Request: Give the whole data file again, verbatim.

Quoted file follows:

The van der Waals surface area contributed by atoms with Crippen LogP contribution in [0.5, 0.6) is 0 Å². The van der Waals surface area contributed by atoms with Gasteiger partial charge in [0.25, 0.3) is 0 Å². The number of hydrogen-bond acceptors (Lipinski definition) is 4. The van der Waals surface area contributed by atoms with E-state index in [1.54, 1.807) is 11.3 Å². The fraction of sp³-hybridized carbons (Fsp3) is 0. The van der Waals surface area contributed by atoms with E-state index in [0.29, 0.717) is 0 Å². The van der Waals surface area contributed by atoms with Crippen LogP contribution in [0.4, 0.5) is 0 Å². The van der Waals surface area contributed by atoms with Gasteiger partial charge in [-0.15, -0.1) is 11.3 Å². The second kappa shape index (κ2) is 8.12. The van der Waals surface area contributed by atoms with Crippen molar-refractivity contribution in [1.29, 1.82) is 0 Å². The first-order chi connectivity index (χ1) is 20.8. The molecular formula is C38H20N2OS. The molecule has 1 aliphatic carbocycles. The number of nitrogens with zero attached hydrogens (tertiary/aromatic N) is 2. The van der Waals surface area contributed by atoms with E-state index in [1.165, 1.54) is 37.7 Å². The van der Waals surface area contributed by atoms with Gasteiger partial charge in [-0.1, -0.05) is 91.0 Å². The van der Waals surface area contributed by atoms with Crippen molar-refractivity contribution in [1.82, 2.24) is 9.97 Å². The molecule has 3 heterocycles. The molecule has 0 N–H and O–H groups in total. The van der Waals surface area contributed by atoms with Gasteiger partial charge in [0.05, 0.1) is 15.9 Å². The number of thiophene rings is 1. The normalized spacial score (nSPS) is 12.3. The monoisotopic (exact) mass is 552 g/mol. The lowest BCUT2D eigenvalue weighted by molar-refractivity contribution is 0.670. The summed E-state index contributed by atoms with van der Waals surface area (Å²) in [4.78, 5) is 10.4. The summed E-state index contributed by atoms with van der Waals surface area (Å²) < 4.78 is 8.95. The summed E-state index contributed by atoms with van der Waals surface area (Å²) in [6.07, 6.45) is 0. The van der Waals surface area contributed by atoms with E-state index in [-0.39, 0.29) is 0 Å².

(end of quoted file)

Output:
The van der Waals surface area contributed by atoms with Crippen LogP contribution in [0.5, 0.6) is 0 Å². The van der Waals surface area contributed by atoms with Gasteiger partial charge in [0.25, 0.3) is 0 Å². The number of hydrogen-bond acceptors (Lipinski definition) is 4. The van der Waals surface area contributed by atoms with E-state index in [1.54, 1.807) is 11.3 Å². The fraction of sp³-hybridized carbons (Fsp3) is 0. The van der Waals surface area contributed by atoms with E-state index in [0.29, 0.717) is 0 Å². The van der Waals surface area contributed by atoms with Crippen LogP contribution in [0.4, 0.5) is 0 Å². The van der Waals surface area contributed by atoms with Gasteiger partial charge in [-0.15, -0.1) is 11.3 Å². The second kappa shape index (κ2) is 8.12. The van der Waals surface area contributed by atoms with Crippen molar-refractivity contribution in [1.29, 1.82) is 0 Å². The first-order chi connectivity index (χ1) is 20.8. The molecular formula is C38H20N2OS. The molecule has 1 aliphatic carbocycles. The number of nitrogens with zero attached hydrogens (tertiary/aromatic N) is 2. The van der Waals surface area contributed by atoms with E-state index in [1.165, 1.54) is 37.7 Å². The van der Waals surface area contributed by atoms with Gasteiger partial charge in [-0.1, -0.05) is 91.0 Å². The van der Waals surface area contributed by atoms with Crippen molar-refractivity contribution in [1.82, 2.24) is 9.97 Å². The molecule has 3 heterocycles. The molecule has 0 N–H and O–H groups in total. The van der Waals surface area contributed by atoms with Gasteiger partial charge in [0.05, 0.1) is 15.9 Å². The number of thiophene rings is 1. The normalized spacial score (nSPS) is 12.3. The monoisotopic (exact) mass is 552 g/mol. The lowest BCUT2D eigenvalue weighted by molar-refractivity contribution is 0.670. The summed E-state index contributed by atoms with van der Waals surface area (Å²) in [4.78, 5) is 10.4. The summed E-state index contributed by atoms with van der Waals surface area (Å²) < 4.78 is 8.95. The summed E-state index contributed by atoms with van der Waals surface area (Å²) in [6.07, 6.45) is 0. The van der Waals surface area contributed by atoms with E-state index in [-0.39, 0.29) is 0 Å².